Explanatory Notes for Act 1, Scene 4
From King Richard III. Ed. Brainerd Kellogg. New York: Clark & Maynard.
Abbreviations. — A.-S. = Anglo-Saxon: M.E. = Middle
English (from the 13th to the 15th century) ; Fr. = French ;
Ger. = German ; Gr. = Greek ; Cf. = compare (Lat. confer) ;
Abbott refers to the excellent Shakespearean Grammar of Dr.
Abbott; Schmidt, to Dr. Schmidt's invaluable Shakespeare Lexicon.
1. Heavily, sadly.
4. Faithful, as opposed to infidel or faithless.
5. Such a night. The a is inserted pleonastically here.
9. Methought. The reading of the folios is methoughts, the s having been incorrectly added to assimilate the termination to that of methinks.
27. Unvalued, invaluable.
37. To yield the ghost, to die. Envious, malignant,
40. Bulk, body.
45. The melancholy flood is the river Styx, which flows
seven times round the infernal regions.
46. Ferryman. Charon, whose task it is to convey in his
boat the shades of the dead across the rivers of the lower
55. Fleeting, inconstant.
71. In me, on me.
80. Instead of the dreams they form but never realize.
94. Guiltless, innocent of, ignorant of.
119. Tell, count. A.-S. tellan, to number, talu, a number,
narrative. Allied words are Dutch taal, speech; Icelandic
tal, speech; German zahl, number.
141. Shamefast, modest. The word is now spelled shame-faced by a singular confusion with face, due to the fact that
shame is commonly indicated by the face.
151. Insinuate, to meddle with.
155. Tall, stout, spirited.
158. Take him = strike him. Costard, a slang expression
for the head.
160. According to Holinshed (Edward IV., p. 346, 1808 ed.),
"finallie the duke was cast into the Tower, and therewith
adiudged for a traitor, and priuilie drowned in a butt of
166-176. The uses of thou and you may be seen very clearly
in this passage. Thou is the customary address from superiors to inferiors, and is expressive, besides, of any excitement or sensibility, of familiar tenderness as well as of anger; of reverence as well as of contempt. Thus the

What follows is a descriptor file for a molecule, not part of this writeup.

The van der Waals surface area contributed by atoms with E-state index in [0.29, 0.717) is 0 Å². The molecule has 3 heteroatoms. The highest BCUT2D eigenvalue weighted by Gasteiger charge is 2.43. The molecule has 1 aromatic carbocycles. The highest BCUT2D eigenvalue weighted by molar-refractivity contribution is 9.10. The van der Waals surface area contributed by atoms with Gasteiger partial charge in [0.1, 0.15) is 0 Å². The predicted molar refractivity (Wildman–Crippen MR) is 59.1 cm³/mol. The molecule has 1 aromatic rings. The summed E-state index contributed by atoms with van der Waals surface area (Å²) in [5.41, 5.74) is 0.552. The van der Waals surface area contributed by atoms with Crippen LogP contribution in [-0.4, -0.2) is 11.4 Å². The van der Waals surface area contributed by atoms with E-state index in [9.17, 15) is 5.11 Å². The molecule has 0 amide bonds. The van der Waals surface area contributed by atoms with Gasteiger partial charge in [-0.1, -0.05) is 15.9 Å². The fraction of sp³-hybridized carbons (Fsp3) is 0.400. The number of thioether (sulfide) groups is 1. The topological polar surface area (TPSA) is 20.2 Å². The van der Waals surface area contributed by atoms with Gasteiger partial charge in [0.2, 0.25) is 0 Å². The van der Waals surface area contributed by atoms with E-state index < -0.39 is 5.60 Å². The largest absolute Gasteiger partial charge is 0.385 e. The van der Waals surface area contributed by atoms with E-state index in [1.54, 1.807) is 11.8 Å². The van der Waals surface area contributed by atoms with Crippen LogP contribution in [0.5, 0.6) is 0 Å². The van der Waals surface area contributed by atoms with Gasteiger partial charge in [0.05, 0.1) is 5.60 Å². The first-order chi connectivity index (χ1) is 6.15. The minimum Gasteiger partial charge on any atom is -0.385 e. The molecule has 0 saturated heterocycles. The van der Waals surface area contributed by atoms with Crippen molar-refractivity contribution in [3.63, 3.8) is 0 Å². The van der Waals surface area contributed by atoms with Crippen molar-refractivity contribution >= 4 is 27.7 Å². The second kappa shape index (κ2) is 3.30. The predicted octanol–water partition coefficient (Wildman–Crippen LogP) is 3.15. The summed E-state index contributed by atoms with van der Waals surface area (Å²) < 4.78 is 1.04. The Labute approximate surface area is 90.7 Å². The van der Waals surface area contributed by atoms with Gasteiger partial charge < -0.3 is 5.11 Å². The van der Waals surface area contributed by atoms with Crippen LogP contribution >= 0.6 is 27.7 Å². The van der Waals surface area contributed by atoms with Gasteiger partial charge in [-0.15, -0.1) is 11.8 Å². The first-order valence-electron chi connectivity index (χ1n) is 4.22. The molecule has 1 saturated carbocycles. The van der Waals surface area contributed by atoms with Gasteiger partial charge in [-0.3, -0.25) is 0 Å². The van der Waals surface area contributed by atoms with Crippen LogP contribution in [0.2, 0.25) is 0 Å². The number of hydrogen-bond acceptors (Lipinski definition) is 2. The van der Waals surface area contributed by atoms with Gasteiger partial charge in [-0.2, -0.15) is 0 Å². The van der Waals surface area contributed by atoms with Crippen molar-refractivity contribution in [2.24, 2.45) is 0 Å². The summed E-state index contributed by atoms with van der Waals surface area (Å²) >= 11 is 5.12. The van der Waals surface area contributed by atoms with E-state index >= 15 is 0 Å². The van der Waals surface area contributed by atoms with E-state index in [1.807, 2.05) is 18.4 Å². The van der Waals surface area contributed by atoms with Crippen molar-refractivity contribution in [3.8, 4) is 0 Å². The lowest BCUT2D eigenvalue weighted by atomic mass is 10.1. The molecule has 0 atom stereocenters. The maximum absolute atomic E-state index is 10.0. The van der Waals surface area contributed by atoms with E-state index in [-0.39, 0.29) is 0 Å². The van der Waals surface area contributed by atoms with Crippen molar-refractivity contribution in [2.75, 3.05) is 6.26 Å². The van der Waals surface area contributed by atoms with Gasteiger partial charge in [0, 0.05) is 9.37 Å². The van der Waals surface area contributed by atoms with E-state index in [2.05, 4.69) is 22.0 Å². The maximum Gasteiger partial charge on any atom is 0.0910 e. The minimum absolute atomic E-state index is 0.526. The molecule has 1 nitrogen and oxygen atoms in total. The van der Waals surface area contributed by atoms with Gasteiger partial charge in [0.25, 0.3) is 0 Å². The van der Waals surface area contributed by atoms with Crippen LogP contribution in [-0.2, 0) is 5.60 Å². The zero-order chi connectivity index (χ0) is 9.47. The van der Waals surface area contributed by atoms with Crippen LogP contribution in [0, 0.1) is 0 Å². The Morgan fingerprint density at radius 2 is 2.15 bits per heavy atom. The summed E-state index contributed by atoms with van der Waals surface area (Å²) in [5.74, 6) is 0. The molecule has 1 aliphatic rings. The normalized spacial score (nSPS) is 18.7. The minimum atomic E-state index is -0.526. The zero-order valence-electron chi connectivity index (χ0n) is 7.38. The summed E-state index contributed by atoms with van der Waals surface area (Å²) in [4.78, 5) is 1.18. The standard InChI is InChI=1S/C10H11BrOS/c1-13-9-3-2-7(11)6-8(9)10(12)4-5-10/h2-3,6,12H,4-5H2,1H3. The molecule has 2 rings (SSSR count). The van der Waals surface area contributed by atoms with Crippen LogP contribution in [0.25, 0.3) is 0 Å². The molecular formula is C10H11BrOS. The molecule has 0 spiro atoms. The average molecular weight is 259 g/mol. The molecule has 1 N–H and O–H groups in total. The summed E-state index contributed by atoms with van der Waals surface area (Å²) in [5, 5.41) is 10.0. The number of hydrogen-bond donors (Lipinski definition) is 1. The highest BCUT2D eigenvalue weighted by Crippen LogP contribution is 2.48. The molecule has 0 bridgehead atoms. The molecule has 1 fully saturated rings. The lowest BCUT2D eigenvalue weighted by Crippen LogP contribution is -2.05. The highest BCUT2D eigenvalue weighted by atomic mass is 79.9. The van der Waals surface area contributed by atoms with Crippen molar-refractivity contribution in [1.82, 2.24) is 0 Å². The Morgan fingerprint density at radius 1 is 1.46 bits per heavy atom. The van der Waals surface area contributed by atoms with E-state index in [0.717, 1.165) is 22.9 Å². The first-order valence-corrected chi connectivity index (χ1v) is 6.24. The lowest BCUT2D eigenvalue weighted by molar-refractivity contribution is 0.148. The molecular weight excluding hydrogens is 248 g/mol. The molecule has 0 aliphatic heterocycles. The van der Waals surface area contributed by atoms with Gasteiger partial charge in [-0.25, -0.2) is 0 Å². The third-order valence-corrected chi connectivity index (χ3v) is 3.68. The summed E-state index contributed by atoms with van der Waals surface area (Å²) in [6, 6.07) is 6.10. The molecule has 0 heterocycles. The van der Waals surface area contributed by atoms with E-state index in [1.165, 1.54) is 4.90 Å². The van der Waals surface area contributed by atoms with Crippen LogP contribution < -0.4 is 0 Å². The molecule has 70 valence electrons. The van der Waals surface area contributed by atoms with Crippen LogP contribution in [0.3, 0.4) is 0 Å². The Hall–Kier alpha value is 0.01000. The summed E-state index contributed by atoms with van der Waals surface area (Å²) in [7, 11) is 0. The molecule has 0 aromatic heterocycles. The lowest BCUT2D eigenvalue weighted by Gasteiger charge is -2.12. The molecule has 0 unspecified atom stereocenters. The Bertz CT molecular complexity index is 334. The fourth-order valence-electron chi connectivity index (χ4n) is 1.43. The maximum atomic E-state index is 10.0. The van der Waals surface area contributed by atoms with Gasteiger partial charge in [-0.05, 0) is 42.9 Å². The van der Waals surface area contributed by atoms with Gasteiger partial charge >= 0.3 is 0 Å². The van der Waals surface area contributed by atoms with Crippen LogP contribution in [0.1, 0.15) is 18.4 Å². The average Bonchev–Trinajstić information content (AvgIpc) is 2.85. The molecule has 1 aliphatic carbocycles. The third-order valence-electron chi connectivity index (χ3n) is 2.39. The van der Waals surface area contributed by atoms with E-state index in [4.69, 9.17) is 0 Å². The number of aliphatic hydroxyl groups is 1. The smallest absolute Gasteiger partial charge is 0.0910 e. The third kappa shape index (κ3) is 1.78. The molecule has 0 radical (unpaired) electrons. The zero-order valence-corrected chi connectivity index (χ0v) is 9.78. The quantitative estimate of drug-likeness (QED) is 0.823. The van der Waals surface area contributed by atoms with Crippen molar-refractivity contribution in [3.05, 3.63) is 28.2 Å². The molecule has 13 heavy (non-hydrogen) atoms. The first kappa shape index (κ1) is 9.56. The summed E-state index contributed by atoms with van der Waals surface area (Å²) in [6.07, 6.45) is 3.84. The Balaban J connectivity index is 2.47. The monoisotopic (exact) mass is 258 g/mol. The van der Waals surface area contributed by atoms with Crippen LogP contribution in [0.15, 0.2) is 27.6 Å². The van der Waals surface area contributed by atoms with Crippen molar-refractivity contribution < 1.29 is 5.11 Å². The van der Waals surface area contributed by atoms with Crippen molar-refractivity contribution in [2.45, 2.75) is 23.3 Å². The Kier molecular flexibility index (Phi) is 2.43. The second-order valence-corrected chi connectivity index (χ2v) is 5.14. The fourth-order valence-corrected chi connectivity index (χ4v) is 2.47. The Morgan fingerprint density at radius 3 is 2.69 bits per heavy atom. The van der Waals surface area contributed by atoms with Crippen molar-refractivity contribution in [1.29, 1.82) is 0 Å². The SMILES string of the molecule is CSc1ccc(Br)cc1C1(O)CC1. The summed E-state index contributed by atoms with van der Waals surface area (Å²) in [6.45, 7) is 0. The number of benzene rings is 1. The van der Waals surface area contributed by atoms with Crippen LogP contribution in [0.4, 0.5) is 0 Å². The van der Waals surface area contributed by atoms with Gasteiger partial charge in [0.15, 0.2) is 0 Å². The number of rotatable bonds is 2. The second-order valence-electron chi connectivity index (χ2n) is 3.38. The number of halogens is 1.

constant address of Venus to Adonis in Shakespeare's poem is thou; of Adonis to Venus, you.
193. Evidence = the witnesses.
194. Quest, inquest or jury.
197. Convict, convicted.
215. Forswearing, perjury.
220. Unrip means simply to cut open.
220. Dear, used often as a kind of emphatic adjective, the
sense being, in so great a degree.
229. For you the quartos read ye. Ye was originally the
nominative form; you, the accusative. This distinction,
though observed in our version of the Bible, was disregarded
in the usage of Elizabethan writers.
234. Gallant-springing, putting forth the promise of beauty
like buds opening in the Spring.
235. Novice, one new to anything, just entering on life.
236. This is love lor my brother.
238. Provoke, impel.
253. Millstones. To weep millstones was a common proverb = not to weep at all, to remain hard and unfeeling as a stone. Lesson'd, taught. Any noun or adjective, can be converted into a verb by the Elizabethan writers, generally in
an active signification.
255. The reference is to Proverbs, 26:1 : "As snow in
summer, and as rain in harvest, so honor is not seemly for
a fool." The first murderer understands kind in the sense
of natural or foolish.
259. Labor, bring about.
263. Turning as he speaks to the second murderer.
How to cite the explanatory notes:
Shakespeare, William. Richard III. Ed. Brainerd Kellogg. New York: Clark & Maynard, 1886. Shakespeare Online. 22 Dec. 2011. < http://www.shakespeare-online.com/plays/richardiii_1_4.html >.
How to cite the sidebar:
Mabillard, Amanda. Notes on Shakespeare. Shakespeare Online. 22 Dec. 2011. < http://www.shakespeare-online.com/plays/richardiii_1_4.html >.
"Macbeth, Richard III, were both villains, murderers. Both reached the thrones they occupied by wading through blood.
In this respect they are like Iago. Yet, in their cases, Shakespeare uses but few soliloquies, and these very brief, while Iago constantly, and, in
extenso, soliloquizes. Why this difference? Because between Macbeth and Richard III on the one hand, and Iago on the other, there is a radical
difference. They accomplished their ends by means that were mostly open, undisguised, straightforward. Iago works not openly, but, like the mole, almost wholly underground, secretly. He trusts to
deception to accomplish his purpose." (William Fleming, Shakespeare's Plots. p. 414.)
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